By Allyn C. Lewis

One Year after Japan’s “dastardly attacks,” I enlisted in the US Army Air Corps as an Aviation Cadet. The actual date of my enlistment was 12 Dec 1942 and I was called to active duty during Feb 1943. First, I reported to Lincoln, NE and about 3 weeks later I was assigned to the training detachment at the Univ of Montana for about 5 months. There I had my first flying experience in a J-3 Piper Cub. Along with many others in my age group, I attended various college level classes, and got a lot of basic military training.

From Missoula, I was assigned to the Santa Ana, CA classification center for about 10 weeks. After much testing I was assigned to pilot training. A primary pilot training school known as Thunderbird Field was located outside Phoenix, AZ. There I learned to fly the PT-17 Stearman.

From Thunderbird I was assigned to War Eagle Field at Lancaster, CA where I learned to fly a low wing BT-13, affectionately called the “Vultee Vibrator,” as it vibrated during spins. I learned aerobatics, basic instruments, night flying and humility. Ground schooling, over 10 weeks, included aerodynamics, radio and meteorology.

After successfully completing basic training at War Eagle, I was assigned to Marfa AFB, TX. At both Thunderbird and War Eagle the pilot training instructors were civilians. At Marfa, only military instructors were used. This training was called Advanced. I learned to pilot a twin-engine low wing Beachcraft airplane, with side-by-side pilot and instructor seating. After 10 weeks of intense training. I graduated as pilot and second lieutenant. The date was 23 May 1944, thus I was a successful graduate of Class of 44-F.

b17 pilot

Allyn Lewis and his crew

After WWII, the US Army Air Corps, which became the US Air Force in 1947, had located pilot training fields in several States, including Texas, Arizona, New Mexico, and California. From Marfa I was assigned to the first pilot school at Roswell, NM. This was my first introduction to a B-17 Flying Fortress, the well-known 4-engine bomber that saw combat in the European and Pacific theaters of war. Some of the flying instructors were combat veterans and their experiences were most valuable to those of us who were destined to pilot the B-17 under combat and bad weather conditions. Again, I successfully completed the 10 weeks of my first B-17 pilot training. Like all of my fellow pilots, I was eager to be assigned a crew and then to be assigned to a theater of combat.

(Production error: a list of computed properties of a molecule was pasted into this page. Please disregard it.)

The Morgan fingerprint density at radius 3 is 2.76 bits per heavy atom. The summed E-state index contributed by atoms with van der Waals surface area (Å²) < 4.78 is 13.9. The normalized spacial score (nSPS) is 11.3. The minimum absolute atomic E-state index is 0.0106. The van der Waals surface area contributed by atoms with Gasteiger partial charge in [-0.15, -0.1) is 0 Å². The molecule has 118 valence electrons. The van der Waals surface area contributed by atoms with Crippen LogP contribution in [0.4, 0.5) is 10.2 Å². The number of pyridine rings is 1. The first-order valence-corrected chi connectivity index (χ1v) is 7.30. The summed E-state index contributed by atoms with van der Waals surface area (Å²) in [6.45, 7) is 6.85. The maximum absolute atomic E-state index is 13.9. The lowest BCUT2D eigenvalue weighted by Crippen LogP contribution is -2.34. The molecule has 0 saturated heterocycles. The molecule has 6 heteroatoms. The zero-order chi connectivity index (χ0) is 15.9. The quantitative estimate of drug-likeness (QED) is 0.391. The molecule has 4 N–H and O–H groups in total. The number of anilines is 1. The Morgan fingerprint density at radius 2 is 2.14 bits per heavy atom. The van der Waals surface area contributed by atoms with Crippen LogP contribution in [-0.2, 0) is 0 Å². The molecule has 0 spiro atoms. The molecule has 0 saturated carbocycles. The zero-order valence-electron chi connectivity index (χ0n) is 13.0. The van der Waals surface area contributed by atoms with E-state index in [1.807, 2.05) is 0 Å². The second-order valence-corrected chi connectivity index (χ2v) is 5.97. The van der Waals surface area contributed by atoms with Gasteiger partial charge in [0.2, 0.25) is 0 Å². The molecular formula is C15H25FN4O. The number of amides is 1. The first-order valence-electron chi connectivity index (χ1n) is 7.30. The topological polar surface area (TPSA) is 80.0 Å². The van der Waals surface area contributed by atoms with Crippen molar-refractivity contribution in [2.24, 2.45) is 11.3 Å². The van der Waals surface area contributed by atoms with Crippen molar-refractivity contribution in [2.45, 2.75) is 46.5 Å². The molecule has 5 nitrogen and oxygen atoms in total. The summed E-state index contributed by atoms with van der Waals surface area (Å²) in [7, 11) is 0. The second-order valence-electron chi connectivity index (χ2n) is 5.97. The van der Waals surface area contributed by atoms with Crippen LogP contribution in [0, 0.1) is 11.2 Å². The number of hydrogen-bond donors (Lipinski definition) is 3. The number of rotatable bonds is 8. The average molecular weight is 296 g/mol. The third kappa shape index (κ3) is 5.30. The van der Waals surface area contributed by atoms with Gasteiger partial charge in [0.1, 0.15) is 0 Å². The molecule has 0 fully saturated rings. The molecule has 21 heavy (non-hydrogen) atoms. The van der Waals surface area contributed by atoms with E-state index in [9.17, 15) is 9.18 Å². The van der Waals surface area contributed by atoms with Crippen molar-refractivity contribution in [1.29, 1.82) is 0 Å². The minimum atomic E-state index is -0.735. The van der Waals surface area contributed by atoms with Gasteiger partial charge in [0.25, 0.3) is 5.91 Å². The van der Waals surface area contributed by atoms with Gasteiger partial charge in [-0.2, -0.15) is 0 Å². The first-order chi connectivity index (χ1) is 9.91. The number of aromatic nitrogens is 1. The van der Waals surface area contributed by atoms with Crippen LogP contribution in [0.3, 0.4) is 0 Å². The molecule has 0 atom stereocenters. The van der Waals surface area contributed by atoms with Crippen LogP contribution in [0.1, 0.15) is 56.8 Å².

In Sep ’44 I was assigned to a staging facility at Tampa, FL. Our crew was then designated. However, we did not assemble there. After a so-called “delay in route” for about 10 days, I arrived at a US Army Air Force Base located at Gulfport, MS. There our crew trained together day and night. In our preparation, this training as a combat crew proved to be most valuable.

After about 10 weeks, our crew as assigned to Savannah, GA for the purpose of flying a brand new B-17 to Europe. We flew “our B-17” to England, via Manchester, NH, Goose Bay, Lab, Keflavik, Iceland, Wales and then on to Stone, England. We stayed in Iceland for about 10 days due to weather conditions. While there, on 30 Jan 1945, I turned twenty-one.

After a few hours at Stone, we were assigned to the 547th Sqdn, 384th Bomb Group at Grafton Underwood. Within a few days we were flying combat missions. Thus for me it was nearly 2 years of military and pilot training before flying combat duty. Our crew flew on the Eighth Air Force’s last bombing mission over Pilzen, Czechoslovakia on 25 April, 1945, with the Skoda Ironworks being our target.

I often thought about the risky weather conditions that we endured during takeoffs and landings at Grafton Underwood. Some takeoffs were under “full instrument” conditions. Also, many landings were made when the cloud ceiling was very low, and visibility was below “minimums.” To help us see the runway the ground personnel fired flares near the approach end. It wasn’t advisable to go around, as there also were as many as 38 other B-17’s in the traffic pattern.

Within the combat timeframe, our crew was a somewhat typical B-17 combat crew, as we were all rather young and ranged from 19 years to 26 years old.

For more history on the 384th Bomb Group see:


LEISNIG – Witness to Disaster: Sergeant Marlyn Bonacker’s Short War

For More on the Eighth Air Force Check Out:

Blood and Fears: How America’s Bomber Boys of the 8th Air Force Saved World War II

Masters of the Air: America’s Bomber Boys Who Fought the Air War Against Nazi Germany

The Boys In The B-17: 8Th Air Force Combat Stories Of WWII

For Related Articles See:

aces and ates b17 384th bomb group


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